There’s an old saying, “To a man with a hammer, everything looks like a nail.” History suggests this additional version: “To the leaders of a nation with an overwhelmingly powerful military, every problem looks like it has a military solution.” It is evident that current U.S. military capabilities — overwhelming as they are — have not allowed the United States to squelch the terrorist attacks of the insurgency.
Soon after the 9/11 travesty, many of my colleagues would ask me, “How do the Israelis and El Al airlines deal with this constant problem of Moslem terrorism?” I explained to them that — even though I am an engineer that loves technology — the solution is decidedly low-tech. For example, El Al actively uses security personnel to profile and question passengers. While technology may play a critical role in managing the uncertainties, it plays second fiddle to human interactions and field operations.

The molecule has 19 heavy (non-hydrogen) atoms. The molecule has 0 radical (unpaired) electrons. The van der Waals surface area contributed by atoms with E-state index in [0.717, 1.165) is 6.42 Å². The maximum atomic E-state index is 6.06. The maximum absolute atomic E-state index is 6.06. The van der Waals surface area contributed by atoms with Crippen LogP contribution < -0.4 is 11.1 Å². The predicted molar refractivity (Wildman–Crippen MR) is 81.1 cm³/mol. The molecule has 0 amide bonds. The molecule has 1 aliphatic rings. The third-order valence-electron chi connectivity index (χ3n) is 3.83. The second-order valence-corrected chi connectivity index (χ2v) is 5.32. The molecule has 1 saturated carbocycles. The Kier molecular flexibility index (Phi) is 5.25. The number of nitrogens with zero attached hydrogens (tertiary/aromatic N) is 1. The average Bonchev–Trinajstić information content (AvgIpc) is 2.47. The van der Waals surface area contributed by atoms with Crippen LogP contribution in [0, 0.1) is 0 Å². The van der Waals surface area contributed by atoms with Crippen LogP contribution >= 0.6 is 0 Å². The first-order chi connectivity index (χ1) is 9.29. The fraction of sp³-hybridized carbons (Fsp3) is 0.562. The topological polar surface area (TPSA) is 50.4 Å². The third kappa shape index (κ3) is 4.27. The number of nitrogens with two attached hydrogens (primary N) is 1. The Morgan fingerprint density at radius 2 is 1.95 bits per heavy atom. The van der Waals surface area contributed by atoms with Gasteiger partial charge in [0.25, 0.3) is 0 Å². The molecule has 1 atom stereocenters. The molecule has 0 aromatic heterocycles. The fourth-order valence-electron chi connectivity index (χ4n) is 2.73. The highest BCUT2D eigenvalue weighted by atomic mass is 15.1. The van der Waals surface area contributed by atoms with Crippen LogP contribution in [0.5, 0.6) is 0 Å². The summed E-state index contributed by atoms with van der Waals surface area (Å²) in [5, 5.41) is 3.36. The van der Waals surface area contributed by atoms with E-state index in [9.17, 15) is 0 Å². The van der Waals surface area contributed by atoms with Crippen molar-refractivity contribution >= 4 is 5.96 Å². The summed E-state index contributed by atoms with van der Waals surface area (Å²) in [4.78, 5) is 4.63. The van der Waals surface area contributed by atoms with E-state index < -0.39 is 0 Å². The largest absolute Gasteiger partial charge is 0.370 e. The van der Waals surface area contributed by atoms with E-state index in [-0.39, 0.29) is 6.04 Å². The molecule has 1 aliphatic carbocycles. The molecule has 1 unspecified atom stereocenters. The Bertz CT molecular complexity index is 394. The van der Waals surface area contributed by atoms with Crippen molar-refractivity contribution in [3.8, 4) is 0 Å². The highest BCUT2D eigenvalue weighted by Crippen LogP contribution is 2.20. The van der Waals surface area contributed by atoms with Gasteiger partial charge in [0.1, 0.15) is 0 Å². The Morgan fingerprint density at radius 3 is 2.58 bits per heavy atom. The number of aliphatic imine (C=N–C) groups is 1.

As noted in a recent article in IEEE Spectrum, “Overall, one ruefully concludes that it is unlikely there is a military or a military-technical solution to the low-tech asymmetric warfare in Iraq.” The solution is not rapid removal of troops. Instead, it is the replacement of the infantry and large show of force with special operations focused on counter-intelligence and human interaction.